When I was once in Baltimore
A man came up to me and cried,
"Come, I have eighteen hundred sheep,
And we will sail on Tuesday's tide.
"If you will sail with me, young man,
I'll pay you fifty shillings down;
These eighteen hundred sheep I take
From Baltimore to Glasgow town."
He paid me fifty shillings down,
I sailed with eighteen hundred sheep;
We soon had cleared the harbour's mouth,
We soon were in the salt sea deep.
The first night we were out at sea
Those sheep were quiet in their mind;
The second night they cried with fear --
They smelt no pastures in the wind.
They sniffed poor things for their green fields,
They cried so loud I could not sleep:
For fifty thousand shillings down
I would not sail again with sheep.
We found the Baltimore and Ohio Railroad easy to beat, and were at the end of our journey in a very few days. When we entered the cattleman's office, from which place owners and foremen were supplied with men, it was evident to me that Australian Red was well known in this place, hearing him make many enquiries of Washington Shorty, New York Fatty, Philadelphia Slim, and others. At this place I made the acquaintance of Oklahoma Sam, an extremely quiet man, very much respected in that he had a cold-blooded fashion of whittling wood and paring his nails with a steel blade nearly a foot long. Another queer character was Baldy...
We also had on this trip two thousand head of sheep, quartered on the hurricane deck. When we were six days out there came a heavy storm, and the starboard side was made clean, as far as pens and sheep were concerned, one wave bearing them all away. This happened at night, and on the following morning the sheep-men were elated at having less work to do during the remainder of the voyage. The cattle, being protected on the main deck, and between decks, and their breath filling the air with warmth, make the cattleman's lot far more comfortable than that of the sheep-men. The condition of the cattle can be seen without difficulty, but ten or fifteen sheep lying or standing in the front of a crowded pen, may be concealing the dead or dying that are lying in the background. For this reason it is every morning necessary to crawl through the pens, far back, in quest of the sick and the dead, and it is nothing unusual to find half a dozen dead ones. The voyage would not be considered bad if thirty sheep only died out of two thousand...
After stays in Bristol and London he migrated to North America in 1893, and for the next six years lived a vagrant's life. He picked up work as a casual labourer and seasonal fruit picker. Saloon adventures and misadventures segued into periods of panhandling and grifting. During these years he made a number of trips back to the British Isles as a deckhand and animal handler on merchant ships bound to Liverpool and Glasgow from Baltimore, where he had been spending his winters.
Davies wrote two poems about sheep are based on later recollections of such a voyage made in 1896. One of them is above. The other is "A Child's Pet":
When I sailed out of Baltimore,
With twice a thousand head of sheep,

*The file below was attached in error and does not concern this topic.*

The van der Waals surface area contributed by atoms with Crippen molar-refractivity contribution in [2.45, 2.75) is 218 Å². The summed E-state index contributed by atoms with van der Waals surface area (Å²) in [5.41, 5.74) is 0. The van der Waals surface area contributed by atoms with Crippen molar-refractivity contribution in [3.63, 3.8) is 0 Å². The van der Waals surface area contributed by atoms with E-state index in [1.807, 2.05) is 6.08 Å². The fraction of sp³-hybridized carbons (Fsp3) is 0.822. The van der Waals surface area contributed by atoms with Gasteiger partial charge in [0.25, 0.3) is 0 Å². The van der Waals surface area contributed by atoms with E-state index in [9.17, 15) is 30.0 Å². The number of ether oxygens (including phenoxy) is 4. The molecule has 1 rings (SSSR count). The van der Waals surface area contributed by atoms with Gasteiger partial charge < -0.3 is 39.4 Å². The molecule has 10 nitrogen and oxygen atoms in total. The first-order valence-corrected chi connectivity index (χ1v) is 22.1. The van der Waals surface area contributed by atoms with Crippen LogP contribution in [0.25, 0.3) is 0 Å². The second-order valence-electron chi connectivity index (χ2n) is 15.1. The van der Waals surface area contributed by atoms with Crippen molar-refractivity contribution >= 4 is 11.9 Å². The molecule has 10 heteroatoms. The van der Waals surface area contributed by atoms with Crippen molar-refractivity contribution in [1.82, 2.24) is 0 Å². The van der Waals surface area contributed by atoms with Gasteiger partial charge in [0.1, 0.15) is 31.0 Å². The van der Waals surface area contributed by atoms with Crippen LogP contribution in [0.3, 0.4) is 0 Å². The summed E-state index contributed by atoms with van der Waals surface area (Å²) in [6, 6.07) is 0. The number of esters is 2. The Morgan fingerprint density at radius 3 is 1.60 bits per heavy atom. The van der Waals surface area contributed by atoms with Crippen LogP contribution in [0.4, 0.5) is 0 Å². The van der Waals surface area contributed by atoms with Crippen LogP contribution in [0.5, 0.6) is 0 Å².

They would not eat, they would not drink,
But bleated o'er the deep.
Inside the pens we crawled each day
To sort the living from the dead;
And when we reached the Mersey's mouth
Had lost five hundred head.
Yet every night and day one sheep,
That had no fear of man or sea
Stuck through the bars its pleading face,
And it was stroked by me.
And to the sheep-men standing near,
"You see," I said, "this one tame sheep?
It seems a child has lost her pet,
And cried herself to sleep."
So every time we passed it by
Sailing to England's slaughterhouse,
Eight ragged sheep-men -- tramps and thieves --
Would stroke that sheep's black nose.
Back in England, equipped with a wooden limb, he drifted from shelter to doss-house to Salvation Army hostel, enduring years of extreme penury as a peddler and beggar before finally managing to self-publish his first book of poems in 1905.
His tales of his years as a hobo enliven the colourful (and likely somewhat fictionalized) memoir he would write a few years later, The Autobiography of a Super-Tramp. George Bernard Shaw, who along with the poets Arthur Symons and Edward Thomas was a strong Davies supporter, contributed an introduction. Davies was "taken up," and began a long literary career.
The Autobiography is a work that capitalizes, and enlarges, upon Davies' wide early experience of the world and its several toils and miseries. Some of the more poignant passages concern his attempts to ease the routinely cruel mistreatment of animals on merchant vessels. These betray a gentle heart beneath the rugged surface.
W. H. Davies: Sheep from Songs of Joy and Others, 1911
W. H. Davies: The Autobiography of a Super-Tramp (excerpts), 1908
View of the mainland from Eigg: photo by griff le riff, 2006
Ovis orientalis f. aries: photo by 3268zauber, 2008, image retouched by AlMare, 2009
Sheep at sea: photographer unknown, n. d., via Poems and Prose, Kendrive, 2006
A brown ewe: photo by Jim Champion, 2007
W. H. Davies: photographer unknown, n. d., via BBC South East Wales Arts